Data_Sheet_1_Defining Sex-Specific Habitat Suitability for a Northern Gulf of Mexico Shark Assemblage.PDF (85.64 kB)

Data_Sheet_1_Defining Sex-Specific Habitat Suitability for a Northern Gulf of Mexico Shark Assemblage.PDF

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posted on 06.02.2020, 04:05 by J. M. Drymon, S. Dedman, J. T. Froeschke, E. A. Seubert, A. E. Jefferson, A. M. Kroetz, J. F. Mareska, S. P. Powers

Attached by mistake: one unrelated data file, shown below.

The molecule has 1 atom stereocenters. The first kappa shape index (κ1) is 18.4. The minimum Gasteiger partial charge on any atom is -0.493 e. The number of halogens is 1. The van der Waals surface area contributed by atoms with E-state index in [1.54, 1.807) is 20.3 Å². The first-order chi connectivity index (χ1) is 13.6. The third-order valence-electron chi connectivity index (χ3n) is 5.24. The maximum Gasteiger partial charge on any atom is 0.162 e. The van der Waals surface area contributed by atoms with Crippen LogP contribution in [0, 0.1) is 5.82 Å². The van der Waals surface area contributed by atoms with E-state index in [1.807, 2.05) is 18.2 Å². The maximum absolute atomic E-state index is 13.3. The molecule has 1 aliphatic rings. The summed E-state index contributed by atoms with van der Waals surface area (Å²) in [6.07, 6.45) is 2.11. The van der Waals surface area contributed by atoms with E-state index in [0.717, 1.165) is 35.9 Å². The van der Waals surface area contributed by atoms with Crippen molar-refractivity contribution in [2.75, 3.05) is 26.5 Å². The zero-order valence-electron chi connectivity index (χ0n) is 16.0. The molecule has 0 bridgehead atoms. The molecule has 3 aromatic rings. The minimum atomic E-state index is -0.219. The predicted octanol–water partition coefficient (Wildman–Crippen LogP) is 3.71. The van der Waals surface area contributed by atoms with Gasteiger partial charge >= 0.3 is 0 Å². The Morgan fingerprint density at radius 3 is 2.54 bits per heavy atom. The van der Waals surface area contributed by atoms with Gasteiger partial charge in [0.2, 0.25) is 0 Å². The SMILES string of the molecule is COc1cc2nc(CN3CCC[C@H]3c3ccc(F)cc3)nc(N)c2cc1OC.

Understanding the factors that influence species’ distributions is crucial for implementing effective management and conservation practices, yet difficult for highly vagile species like sharks. Many shark species demonstrate either spatial and/or temporal sexual segregation, further confounding accurate quantification of habitat suitability. Given the importance of understanding spatiotemporal patterns in the distribution of coastal shark assemblages, we sought to quantify sex-specific abiotic factors that influence seasonal variation in a coastal shark assemblage using data from a long-term fisheries-independent bottom longline program in the northern Gulf of Mexico. Catch data (individuals/100 hooks/hour) were coupled with a suite of potentially predictive variables: surface and bottom values for temperature (°C) and salinity (psu), sea surface height (m), three-dimensional surface and bottom current velocity (u, v, w, in m/s), bottom dissolved oxygen (mg/l), depth (m), substrate grain size (mm), daylength (min), and distance from shore (km). Data were analyzed using boosted regression trees (BRT) to describe the relationships between catch data and environmental factors potentially influencing sex-specific species distribution and abundance. Between May 2006 and November 2018, we conducted 1,226 bottom longline sets and caught 13,742 individuals encompassing 67 species. The majority of the animals captured (74%) were elasmobranchs, primarily sharks. Two species from each of the following three categories were selected for further analyses: small coastal sharks (Atlantic sharpnose shark Rhizoprionodon terraenovae and blacknose shark Carcharhinus acronotus), large coastal sharks (blacktip shark C. limbatus and sandbar shark C. plumbeus), and shelf-associated sharks (smoothhound sharks, Mustelus spp. and scalloped hammerhead Sphyrna lewini). Depth and distance from shore were the strongest predictors of distribution and relative abundance, followed by longitude and bottom salinity; other factors (e.g., temperature, daylength, substrate grain size) were less predictive. For the six species examined, predictive factors were often the same for males and females, although the range of preferred values varied. Surprisingly, the importance of these predictors varied little across seasons. Collectively, our findings demonstrate that sexual segregation is the norm for sharks in the north-central Gulf of Mexico. Long-term fishery-independent monitoring to further quantify these sex-based differences in habitat use should be prioritized, particularly in light of impending climate change.

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